At the close of the Fluid Power Technology Conference at Cleveland State University November 20, attendees can choose to attend a short tour of the Parker Hannifin Motion Control Laboratory for Fluid Power Systems on campus. The lab seeks to provide students with the skills needed to innovate, design and build the motion control systems used in manufacturing, automation, aerospace, construction and marine applications.
The lab has been designed and built by Bogdan Kozul, assistant professor in the Department of Mechanical Engineering at the Washkewicz College of Engineering. It features several custom-built trainers and workstations.
Kozul encourages students to work in teams and manage their design projects or conduct research on trending technologies in motion control applications. This experience reinforces engineering theory learned in the classroom and assists students in finding career opportunities that resonate with their intellectual curiosity. Industrial partners like Parker Hannifin support students with design expertise — along with the hardware, software and controls used by thousands of the leading engineering companies across the globe.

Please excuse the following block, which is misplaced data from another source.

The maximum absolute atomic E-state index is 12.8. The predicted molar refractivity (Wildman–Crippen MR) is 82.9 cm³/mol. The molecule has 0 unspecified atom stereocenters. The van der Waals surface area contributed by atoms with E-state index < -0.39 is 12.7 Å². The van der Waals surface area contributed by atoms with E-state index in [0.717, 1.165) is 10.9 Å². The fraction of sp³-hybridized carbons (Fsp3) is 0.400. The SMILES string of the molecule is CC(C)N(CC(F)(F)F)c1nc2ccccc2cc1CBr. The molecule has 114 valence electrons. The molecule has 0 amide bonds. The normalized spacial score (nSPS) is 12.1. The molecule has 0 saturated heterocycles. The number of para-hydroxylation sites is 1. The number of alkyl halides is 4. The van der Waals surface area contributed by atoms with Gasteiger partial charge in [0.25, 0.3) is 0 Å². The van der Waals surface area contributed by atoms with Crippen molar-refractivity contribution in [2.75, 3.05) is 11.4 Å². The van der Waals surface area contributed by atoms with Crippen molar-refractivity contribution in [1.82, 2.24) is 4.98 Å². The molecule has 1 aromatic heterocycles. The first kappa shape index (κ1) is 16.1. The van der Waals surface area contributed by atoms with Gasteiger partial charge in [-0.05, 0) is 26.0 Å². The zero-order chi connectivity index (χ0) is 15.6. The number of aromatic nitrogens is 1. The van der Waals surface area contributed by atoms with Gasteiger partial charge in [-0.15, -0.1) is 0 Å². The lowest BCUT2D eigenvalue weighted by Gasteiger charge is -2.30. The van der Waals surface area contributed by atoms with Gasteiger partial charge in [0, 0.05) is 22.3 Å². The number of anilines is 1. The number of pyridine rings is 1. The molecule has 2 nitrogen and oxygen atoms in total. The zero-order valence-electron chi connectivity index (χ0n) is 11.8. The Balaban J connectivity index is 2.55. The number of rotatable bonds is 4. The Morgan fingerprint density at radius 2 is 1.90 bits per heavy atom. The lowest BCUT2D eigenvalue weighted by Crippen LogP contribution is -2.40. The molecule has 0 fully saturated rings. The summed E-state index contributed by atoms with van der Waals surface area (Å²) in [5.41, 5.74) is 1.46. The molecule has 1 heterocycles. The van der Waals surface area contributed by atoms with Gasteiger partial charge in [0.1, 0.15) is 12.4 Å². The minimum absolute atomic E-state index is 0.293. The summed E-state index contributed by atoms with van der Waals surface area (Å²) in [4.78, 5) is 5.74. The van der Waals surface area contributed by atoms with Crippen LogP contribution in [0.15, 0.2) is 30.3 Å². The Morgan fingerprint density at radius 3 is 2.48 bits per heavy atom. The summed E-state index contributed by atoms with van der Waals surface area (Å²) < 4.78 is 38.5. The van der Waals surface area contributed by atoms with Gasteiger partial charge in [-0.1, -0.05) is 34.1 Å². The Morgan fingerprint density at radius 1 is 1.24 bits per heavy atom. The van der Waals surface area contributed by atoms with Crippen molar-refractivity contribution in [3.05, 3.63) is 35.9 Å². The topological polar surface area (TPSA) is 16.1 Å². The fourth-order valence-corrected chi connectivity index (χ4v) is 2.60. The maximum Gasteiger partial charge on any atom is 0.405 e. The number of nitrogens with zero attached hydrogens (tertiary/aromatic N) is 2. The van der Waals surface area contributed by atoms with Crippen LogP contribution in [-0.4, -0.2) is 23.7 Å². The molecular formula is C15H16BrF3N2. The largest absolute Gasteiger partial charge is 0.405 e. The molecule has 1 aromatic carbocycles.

Kozul was previously the group manager of technical training at Parker Hannifin. He said the goal with the lab is to be technology neutral between electrical, mechanical and fluid power.
“Really, the primary focus is in the space of motion control — which is in alignment with Parker Hannifin’s charter — and aligning students with opportunities with motion control companies, from the Caterpillar, Boeing, and Lockheed, all the way to the 400 manufacturing companies in Cleveland, that rely on machines running and using electric motors, hydraulic cylinders and pneumatics,” he said.
“I think we could do a whole college semester and write a whole book on trying to philosophize about whether we use electric, hydraulic or pneumatic in any given application, due to personal preferences, due to existing skillsets, due to the amount of electrical engineers that are graduating, versus the amount of hydraulics specialists, whatever that means, that come out of our educational institutions,” Kozul said. “So, here we have one place that just ignores all that and really just learns the guts of how these systems work and how they’re integrated, and lets students lean on their industrial biases to determine how they proceed with their problem solving, and with their solutions in the field.”
Register for the Fluid Power Technology Conference now.